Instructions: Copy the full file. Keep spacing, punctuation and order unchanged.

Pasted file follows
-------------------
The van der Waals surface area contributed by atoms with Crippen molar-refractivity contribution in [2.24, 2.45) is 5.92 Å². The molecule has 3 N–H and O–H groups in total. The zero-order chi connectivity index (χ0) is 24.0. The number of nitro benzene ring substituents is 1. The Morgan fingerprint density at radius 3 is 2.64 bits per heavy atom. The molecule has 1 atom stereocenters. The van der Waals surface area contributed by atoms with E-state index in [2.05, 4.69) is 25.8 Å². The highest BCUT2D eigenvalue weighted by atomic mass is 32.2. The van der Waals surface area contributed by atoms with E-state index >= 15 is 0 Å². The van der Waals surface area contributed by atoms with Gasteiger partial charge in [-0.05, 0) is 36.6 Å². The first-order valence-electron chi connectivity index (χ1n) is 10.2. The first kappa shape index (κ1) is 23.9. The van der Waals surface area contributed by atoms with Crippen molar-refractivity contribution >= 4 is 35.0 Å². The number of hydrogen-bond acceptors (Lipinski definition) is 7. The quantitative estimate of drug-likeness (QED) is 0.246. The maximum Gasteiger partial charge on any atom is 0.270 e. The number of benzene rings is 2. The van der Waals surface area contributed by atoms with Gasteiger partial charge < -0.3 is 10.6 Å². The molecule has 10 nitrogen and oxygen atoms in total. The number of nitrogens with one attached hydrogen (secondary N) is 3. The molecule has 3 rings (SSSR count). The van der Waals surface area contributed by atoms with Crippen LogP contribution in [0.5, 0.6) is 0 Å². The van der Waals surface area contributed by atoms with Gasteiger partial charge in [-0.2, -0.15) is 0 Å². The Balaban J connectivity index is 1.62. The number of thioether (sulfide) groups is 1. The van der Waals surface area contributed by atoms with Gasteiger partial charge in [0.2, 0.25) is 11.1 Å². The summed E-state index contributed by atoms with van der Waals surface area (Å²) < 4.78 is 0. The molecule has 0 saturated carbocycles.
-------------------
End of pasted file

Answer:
The van der Waals surface area contributed by atoms with Crippen molar-refractivity contribution in [2.24, 2.45) is 5.92 Å². The molecule has 3 N–H and O–H groups in total. The zero-order chi connectivity index (χ0) is 24.0. The number of nitro benzene ring substituents is 1. The Morgan fingerprint density at radius 3 is 2.64 bits per heavy atom. The molecule has 1 atom stereocenters. The van der Waals surface area contributed by atoms with E-state index in [2.05, 4.69) is 25.8 Å². The highest BCUT2D eigenvalue weighted by atomic mass is 32.2. The van der Waals surface area contributed by atoms with E-state index >= 15 is 0 Å². The van der Waals surface area contributed by atoms with Gasteiger partial charge in [-0.05, 0) is 36.6 Å². The first-order valence-electron chi connectivity index (χ1n) is 10.2. The first kappa shape index (κ1) is 23.9. The van der Waals surface area contributed by atoms with Crippen molar-refractivity contribution >= 4 is 35.0 Å². The number of hydrogen-bond acceptors (Lipinski definition) is 7. The quantitative estimate of drug-likeness (QED) is 0.246. The maximum Gasteiger partial charge on any atom is 0.270 e. The number of benzene rings is 2. The van der Waals surface area contributed by atoms with Gasteiger partial charge < -0.3 is 10.6 Å². The molecule has 10 nitrogen and oxygen atoms in total. The number of nitrogens with one attached hydrogen (secondary N) is 3. The molecule has 3 rings (SSSR count). The van der Waals surface area contributed by atoms with Crippen LogP contribution in [0.5, 0.6) is 0 Å². The van der Waals surface area contributed by atoms with Gasteiger partial charge in [-0.2, -0.15) is 0 Å². The Balaban J connectivity index is 1.62. The number of thioether (sulfide) groups is 1. The van der Waals surface area contributed by atoms with Gasteiger partial charge in [0.2, 0.25) is 11.1 Å². The summed E-state index contributed by atoms with van der Waals surface area (Å²) < 4.78 is 0. The molecule has 0 saturated carbocycles.